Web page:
Tuesday, June 9, 2009

Just a Little Lower on the Right

One of the first things a design student learns about is balance. In every work of art, whether it’s a painting, a sculpture or the way accessories are arranged on a fireplace mantel, there has to be balance. Some think that symmetrical balance is the way to go every time, but I prefer asymmetrical. It’s much more interesting to look at, not to mention the challenge involved in achieving it. I always enjoy a challenge.

This Degas painting is a good example. The water pitcher on the left keeps the painting from feeling weighed down on the right, giving it asymmetrical balance. It’s all visual perception, and I’m sure there are some people that don’t notice some of the subtleties involved. I’m a very visual person, so for me, this has always been a relatively easy concept. Writing is a different story. Yes, I noticed the pun.

Balance in writing, while just as necessary as balance in art (Calm down. I’m not saying writing isn’t a form of art.), is harder to achieve. At least, I think it is. There’s so much more to balance. Consistent pacing is extremely important and probably one of the most difficult things to accomplish--making sure the slower parts still have an appropriate level of tension and that those are balanced by faster/more intense parts and vice versa, and maintaining the same pacing throughout 80,000 words or more. And characterization--making sure our characters aren’t too one-sided, and that they don’t have the happiest or crappiest lives ever. There has to be some good with the bad. The concept can even be applied to something as simple as sentence structures and not relying too heavily on any particular structure.

This is what keeps it interesting. That’s what we’re going for with our writing, right? The ability to write something others will find interesting and maybe beautiful and want to share with their friends?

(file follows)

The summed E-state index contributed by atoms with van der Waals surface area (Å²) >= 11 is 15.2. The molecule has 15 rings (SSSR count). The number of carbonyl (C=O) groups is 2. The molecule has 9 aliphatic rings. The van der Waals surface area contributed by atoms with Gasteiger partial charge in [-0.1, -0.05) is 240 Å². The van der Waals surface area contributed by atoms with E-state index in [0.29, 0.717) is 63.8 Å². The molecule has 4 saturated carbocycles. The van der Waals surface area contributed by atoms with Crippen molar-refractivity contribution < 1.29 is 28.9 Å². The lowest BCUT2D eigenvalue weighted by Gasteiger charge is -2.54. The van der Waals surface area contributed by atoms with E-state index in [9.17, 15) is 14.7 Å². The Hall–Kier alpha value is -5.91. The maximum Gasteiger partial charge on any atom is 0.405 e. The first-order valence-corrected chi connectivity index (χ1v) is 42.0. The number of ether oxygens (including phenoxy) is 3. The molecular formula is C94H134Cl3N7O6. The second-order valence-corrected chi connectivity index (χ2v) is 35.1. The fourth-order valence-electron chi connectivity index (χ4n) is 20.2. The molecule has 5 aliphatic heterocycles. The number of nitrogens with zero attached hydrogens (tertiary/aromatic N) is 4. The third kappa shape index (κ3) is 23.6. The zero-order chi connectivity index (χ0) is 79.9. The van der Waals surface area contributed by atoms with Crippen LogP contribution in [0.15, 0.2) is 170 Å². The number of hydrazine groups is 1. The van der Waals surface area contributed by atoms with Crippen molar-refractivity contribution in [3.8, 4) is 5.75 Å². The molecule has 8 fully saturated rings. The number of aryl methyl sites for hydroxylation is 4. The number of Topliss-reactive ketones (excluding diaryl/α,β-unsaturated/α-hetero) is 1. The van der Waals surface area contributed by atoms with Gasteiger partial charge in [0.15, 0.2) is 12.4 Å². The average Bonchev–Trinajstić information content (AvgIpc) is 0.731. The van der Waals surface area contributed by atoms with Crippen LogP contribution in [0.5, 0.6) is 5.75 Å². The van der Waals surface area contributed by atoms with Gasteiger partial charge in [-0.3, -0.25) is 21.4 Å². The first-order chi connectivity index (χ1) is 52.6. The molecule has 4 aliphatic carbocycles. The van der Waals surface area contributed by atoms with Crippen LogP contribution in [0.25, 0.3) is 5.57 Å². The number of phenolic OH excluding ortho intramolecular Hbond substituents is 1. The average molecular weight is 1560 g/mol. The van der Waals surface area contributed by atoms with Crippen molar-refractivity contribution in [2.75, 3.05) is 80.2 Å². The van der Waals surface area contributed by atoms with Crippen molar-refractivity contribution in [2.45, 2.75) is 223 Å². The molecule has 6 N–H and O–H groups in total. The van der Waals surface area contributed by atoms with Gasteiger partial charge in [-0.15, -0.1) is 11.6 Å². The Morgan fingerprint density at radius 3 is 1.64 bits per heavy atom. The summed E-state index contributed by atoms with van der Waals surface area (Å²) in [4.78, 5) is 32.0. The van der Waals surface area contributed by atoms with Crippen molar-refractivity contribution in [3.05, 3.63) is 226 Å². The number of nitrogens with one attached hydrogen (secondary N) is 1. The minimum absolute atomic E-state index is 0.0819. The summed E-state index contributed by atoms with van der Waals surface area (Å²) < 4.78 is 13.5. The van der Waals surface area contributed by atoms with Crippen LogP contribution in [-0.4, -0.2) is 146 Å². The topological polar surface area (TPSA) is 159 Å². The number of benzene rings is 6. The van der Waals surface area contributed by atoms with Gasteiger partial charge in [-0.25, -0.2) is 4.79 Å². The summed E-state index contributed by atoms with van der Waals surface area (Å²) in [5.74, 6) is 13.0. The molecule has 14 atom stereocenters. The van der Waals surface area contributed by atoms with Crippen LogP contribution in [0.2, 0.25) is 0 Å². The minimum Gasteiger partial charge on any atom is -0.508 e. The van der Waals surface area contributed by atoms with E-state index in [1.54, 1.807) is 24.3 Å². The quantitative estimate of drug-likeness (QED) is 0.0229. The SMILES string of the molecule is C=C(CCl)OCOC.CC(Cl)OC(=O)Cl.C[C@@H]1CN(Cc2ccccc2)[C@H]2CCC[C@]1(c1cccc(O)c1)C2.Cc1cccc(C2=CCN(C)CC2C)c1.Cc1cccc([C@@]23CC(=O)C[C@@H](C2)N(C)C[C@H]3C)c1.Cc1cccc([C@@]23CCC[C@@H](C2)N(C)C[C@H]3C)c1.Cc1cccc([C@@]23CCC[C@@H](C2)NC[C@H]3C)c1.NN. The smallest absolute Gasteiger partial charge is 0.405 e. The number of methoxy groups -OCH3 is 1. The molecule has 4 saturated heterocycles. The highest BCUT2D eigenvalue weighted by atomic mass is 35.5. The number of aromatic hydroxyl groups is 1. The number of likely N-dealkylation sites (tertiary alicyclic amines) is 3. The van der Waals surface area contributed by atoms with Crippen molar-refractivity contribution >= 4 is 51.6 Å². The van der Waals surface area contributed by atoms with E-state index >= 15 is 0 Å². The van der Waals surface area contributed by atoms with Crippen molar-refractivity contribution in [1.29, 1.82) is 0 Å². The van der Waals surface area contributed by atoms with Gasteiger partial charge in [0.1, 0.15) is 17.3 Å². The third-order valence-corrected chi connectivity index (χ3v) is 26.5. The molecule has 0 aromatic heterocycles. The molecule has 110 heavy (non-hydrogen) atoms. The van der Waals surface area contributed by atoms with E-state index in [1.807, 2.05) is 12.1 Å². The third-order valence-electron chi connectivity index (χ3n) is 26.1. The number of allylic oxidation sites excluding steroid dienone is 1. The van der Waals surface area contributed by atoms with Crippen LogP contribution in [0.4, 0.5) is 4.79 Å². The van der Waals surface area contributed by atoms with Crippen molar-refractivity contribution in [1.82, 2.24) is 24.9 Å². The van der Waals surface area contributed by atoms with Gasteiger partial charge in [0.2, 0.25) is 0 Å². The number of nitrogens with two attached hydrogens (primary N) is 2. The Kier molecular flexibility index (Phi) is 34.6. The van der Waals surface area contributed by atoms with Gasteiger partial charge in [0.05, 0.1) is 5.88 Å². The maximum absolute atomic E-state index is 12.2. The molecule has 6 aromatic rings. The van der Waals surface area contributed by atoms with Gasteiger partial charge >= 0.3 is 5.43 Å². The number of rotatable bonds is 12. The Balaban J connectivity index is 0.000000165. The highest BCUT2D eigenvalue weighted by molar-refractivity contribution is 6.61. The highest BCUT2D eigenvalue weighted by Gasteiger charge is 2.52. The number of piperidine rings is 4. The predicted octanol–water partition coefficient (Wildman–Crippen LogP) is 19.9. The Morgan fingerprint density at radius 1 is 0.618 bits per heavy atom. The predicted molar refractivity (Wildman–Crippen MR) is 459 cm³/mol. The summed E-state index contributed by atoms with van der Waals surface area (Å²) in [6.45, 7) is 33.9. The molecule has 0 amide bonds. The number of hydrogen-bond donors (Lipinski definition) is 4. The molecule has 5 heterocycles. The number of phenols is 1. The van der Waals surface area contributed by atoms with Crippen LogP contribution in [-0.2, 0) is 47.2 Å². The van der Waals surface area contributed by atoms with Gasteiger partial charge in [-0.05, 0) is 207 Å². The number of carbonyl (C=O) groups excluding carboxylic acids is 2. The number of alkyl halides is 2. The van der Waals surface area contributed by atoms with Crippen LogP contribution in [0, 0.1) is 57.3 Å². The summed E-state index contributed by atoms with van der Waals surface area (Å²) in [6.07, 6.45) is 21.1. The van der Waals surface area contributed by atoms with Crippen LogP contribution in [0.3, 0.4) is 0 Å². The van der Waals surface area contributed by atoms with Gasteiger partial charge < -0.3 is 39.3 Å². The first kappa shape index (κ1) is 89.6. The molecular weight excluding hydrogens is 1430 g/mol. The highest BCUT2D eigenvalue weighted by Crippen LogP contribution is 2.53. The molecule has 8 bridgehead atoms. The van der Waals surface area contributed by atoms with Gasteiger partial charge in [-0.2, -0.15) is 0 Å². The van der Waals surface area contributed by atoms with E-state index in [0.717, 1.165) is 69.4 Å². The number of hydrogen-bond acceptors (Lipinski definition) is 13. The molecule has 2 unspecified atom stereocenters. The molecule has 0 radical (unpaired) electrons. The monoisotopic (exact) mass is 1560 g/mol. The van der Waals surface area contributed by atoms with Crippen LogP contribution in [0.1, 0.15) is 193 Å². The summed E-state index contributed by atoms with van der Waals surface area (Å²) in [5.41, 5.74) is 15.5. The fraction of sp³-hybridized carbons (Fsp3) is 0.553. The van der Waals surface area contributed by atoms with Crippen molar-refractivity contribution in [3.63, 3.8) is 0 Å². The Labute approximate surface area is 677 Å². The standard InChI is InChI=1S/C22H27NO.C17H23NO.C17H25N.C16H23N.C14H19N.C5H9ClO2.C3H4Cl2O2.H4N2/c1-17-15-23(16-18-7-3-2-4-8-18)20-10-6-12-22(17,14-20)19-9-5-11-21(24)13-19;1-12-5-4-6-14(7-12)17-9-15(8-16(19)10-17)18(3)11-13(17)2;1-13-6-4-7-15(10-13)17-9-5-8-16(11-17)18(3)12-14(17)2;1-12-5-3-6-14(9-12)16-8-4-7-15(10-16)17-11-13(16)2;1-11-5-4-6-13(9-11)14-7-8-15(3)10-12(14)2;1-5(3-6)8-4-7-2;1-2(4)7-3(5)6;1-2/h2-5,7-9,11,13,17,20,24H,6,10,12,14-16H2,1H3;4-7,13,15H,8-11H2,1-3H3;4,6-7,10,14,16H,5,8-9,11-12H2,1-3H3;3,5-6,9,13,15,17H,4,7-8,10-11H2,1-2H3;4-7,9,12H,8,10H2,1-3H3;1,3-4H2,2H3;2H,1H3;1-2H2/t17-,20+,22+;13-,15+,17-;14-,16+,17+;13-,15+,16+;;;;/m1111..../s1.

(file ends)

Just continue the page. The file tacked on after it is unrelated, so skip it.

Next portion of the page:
So what things are hard for you to balance in your writing? And how do you find that balance? Is it something that comes naturally? Or do you have to work at it and do a gazillion rewrites before you get it where it needs to be?

And did I use the word balance enough times? Here’s one more for um, balance. :)


  1. Great post! I love the "happiest or crappiest lives ever." I laughed out loud :P, because it's so true.

    I think the most challenging thing for me isn't making my Evil characters 100% Bad & Not Nice. Who wants to read about someone who is evil all the time? Don't we love villains more who we can sympathize with? Which makes it all the more dramatic when our hero is trying to defeat them.

    I would prefer Lex Luthor to a mustache-twirling "nyah, nyah, nyah" character any day.

    And dammit, that's hard to do.

  2. Great post, Abby!

    I agree, it's all about balance--whether we're conscious of what's doing the balancing or not.

    For me, it's making sure I put what was playing in my head correctly down in the computer. I can see the subtle nuances, but I need to make sure they're visible enough for the reader to. :D

  3. Dude, I love Degas. Yes, I have depth sometimes. :)

    Balance in writing, um, I'm not sure I've ever thought about this. I'm going to stew and maybe I'll come up with something.